New York City charter schools’ harsh discipline policies violate city standards and state law, researchers at the New York City group Advocates for Children (PDF) found. A new report, released Thursday, details a troubling narrative: the joyful relief families feel over their children’s admission to a charter school soon gives way to frustration and confusion when their students are suspended, and then often summarily expelled by those same charter schools that promise extra supports for students.

In their review of 164 New York City charter schools, researchers found that 107 had policies that allow for the suspension or even expulsion of a student who violates any part of the school’s discipline code, regardless of the infraction. Even though charter schools are exempt from these regulations, the New York City Department of Education stipulates that children under 17 and those with disabilities are not allowed to be expelled, and forces schools to make punishments proportional to the type of infraction.

For 133 of 164 city charter schools, administrators are not required to offer a written notice prior to the suspension of a child. New York state law requires such a notice. Thirty-six of 164 New York City charter schools have no extra protocols for dealing with the suspension or expulsion of students with disabiliites, also in violation of state and federal law.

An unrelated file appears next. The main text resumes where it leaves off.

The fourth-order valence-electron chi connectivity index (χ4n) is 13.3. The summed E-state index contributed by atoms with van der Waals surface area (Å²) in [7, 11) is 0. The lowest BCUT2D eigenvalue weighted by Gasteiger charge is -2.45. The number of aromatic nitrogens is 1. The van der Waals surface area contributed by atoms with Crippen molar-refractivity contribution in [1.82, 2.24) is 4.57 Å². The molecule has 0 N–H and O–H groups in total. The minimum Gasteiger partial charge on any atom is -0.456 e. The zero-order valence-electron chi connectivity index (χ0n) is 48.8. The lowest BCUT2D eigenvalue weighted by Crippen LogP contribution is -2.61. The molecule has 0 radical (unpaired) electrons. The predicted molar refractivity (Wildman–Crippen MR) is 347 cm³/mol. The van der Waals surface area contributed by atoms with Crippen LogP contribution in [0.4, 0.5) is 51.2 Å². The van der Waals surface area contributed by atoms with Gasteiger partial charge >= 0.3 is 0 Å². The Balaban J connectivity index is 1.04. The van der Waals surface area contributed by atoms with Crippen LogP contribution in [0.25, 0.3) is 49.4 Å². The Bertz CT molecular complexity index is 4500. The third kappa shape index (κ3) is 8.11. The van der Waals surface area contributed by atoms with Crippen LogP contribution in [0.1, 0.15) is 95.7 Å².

Further compounding the difficulties of understanding the full scope of the issue is the fact that state law does not disclose the number of students whom charter schools expel, according to AFC. But, AFC says, even those data would be incomplete as the organization works with many parents who say charter schools urge them to remove their children in order to avoid expulsion–something that’d be harmful and embarrassing to both parties. 

“We hear from parents who celebrated winning the charter-school lottery only to have their students face repeated suspension or expulsion from school with no opportunity to challenge it,” Paulina Davis, a staff attorney for Advocates for Children, said in a release. “Students do not give up their civil rights when they enter charter schools.” AFC released the report with recommendations for lawmakers to force charter schools to comply with city and state policies.